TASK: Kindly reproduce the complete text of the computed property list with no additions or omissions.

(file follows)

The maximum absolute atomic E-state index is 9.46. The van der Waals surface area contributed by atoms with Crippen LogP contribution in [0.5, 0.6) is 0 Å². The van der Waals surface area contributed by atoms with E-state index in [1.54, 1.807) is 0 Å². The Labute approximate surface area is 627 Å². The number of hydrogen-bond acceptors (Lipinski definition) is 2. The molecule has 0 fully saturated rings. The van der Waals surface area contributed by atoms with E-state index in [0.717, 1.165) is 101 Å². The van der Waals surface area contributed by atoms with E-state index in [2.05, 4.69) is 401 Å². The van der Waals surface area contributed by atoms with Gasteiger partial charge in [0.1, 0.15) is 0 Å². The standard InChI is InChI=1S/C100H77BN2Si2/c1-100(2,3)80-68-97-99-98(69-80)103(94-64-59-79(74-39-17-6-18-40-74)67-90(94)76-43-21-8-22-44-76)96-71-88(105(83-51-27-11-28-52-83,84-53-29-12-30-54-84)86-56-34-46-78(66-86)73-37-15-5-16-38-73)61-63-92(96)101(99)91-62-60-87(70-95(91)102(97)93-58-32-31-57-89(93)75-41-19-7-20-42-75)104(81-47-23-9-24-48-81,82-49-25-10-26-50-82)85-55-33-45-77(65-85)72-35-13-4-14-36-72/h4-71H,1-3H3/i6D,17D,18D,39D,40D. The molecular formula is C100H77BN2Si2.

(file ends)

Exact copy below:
The maximum absolute atomic E-state index is 9.46. The van der Waals surface area contributed by atoms with Crippen LogP contribution in [0.5, 0.6) is 0 Å². The van der Waals surface area contributed by atoms with E-state index in [1.54, 1.807) is 0 Å². The Labute approximate surface area is 627 Å². The number of hydrogen-bond acceptors (Lipinski definition) is 2. The molecule has 0 fully saturated rings. The van der Waals surface area contributed by atoms with E-state index in [0.717, 1.165) is 101 Å². The van der Waals surface area contributed by atoms with E-state index in [2.05, 4.69) is 401 Å². The van der Waals surface area contributed by atoms with Gasteiger partial charge in [0.1, 0.15) is 0 Å². The standard InChI is InChI=1S/C100H77BN2Si2/c1-100(2,3)80-68-97-99-98(69-80)103(94-64-59-79(74-39-17-6-18-40-74)67-90(94)76-43-21-8-22-44-76)96-71-88(105(83-51-27-11-28-52-83,84-53-29-12-30-54-84)86-56-34-46-78(66-86)73-37-15-5-16-38-73)61-63-92(96)101(99)91-62-60-87(70-95(91)102(97)93-58-32-31-57-89(93)75-41-19-7-20-42-75)104(81-47-23-9-24-48-81,82-49-25-10-26-50-82)85-55-33-45-77(65-85)72-35-13-4-14-36-72/h4-71H,1-3H3/i6D,17D,18D,39D,40D. The molecular formula is C100H77BN2Si2.